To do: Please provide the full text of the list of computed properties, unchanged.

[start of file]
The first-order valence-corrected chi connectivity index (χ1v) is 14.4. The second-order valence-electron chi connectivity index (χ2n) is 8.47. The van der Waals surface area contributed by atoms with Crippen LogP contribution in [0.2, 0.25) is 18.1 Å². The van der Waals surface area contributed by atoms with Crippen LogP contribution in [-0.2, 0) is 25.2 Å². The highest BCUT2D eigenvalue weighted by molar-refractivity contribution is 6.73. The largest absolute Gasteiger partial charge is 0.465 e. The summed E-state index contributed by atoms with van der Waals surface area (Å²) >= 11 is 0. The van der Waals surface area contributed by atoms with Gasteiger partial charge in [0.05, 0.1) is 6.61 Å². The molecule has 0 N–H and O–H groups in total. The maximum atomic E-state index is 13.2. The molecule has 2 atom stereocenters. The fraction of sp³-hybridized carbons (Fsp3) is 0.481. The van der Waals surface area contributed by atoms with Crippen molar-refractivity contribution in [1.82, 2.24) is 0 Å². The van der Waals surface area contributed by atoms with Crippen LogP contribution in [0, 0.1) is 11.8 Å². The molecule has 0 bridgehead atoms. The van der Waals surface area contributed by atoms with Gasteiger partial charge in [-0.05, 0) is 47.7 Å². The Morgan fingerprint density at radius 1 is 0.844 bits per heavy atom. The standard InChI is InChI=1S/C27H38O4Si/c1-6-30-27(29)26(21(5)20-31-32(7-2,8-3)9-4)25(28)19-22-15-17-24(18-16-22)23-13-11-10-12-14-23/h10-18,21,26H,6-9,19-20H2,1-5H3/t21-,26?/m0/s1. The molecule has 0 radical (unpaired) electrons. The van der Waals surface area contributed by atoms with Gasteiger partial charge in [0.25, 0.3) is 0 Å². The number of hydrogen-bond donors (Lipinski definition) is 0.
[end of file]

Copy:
The first-order valence-corrected chi connectivity index (χ1v) is 14.4. The second-order valence-electron chi connectivity index (χ2n) is 8.47. The van der Waals surface area contributed by atoms with Crippen LogP contribution in [0.2, 0.25) is 18.1 Å². The van der Waals surface area contributed by atoms with Crippen LogP contribution in [-0.2, 0) is 25.2 Å². The highest BCUT2D eigenvalue weighted by molar-refractivity contribution is 6.73. The largest absolute Gasteiger partial charge is 0.465 e. The summed E-state index contributed by atoms with van der Waals surface area (Å²) >= 11 is 0. The van der Waals surface area contributed by atoms with Gasteiger partial charge in [0.05, 0.1) is 6.61 Å². The molecule has 0 N–H and O–H groups in total. The maximum atomic E-state index is 13.2. The molecule has 2 atom stereocenters. The fraction of sp³-hybridized carbons (Fsp3) is 0.481. The van der Waals surface area contributed by atoms with Crippen molar-refractivity contribution in [1.82, 2.24) is 0 Å². The van der Waals surface area contributed by atoms with Crippen LogP contribution in [0, 0.1) is 11.8 Å². The molecule has 0 bridgehead atoms. The van der Waals surface area contributed by atoms with Gasteiger partial charge in [-0.05, 0) is 47.7 Å². The Morgan fingerprint density at radius 1 is 0.844 bits per heavy atom. The standard InChI is InChI=1S/C27H38O4Si/c1-6-30-27(29)26(21(5)20-31-32(7-2,8-3)9-4)25(28)19-22-15-17-24(18-16-22)23-13-11-10-12-14-23/h10-18,21,26H,6-9,19-20H2,1-5H3/t21-,26?/m0/s1. The molecule has 0 radical (unpaired) electrons. The van der Waals surface area contributed by atoms with Gasteiger partial charge in [0.25, 0.3) is 0 Å². The number of hydrogen-bond donors (Lipinski definition) is 0.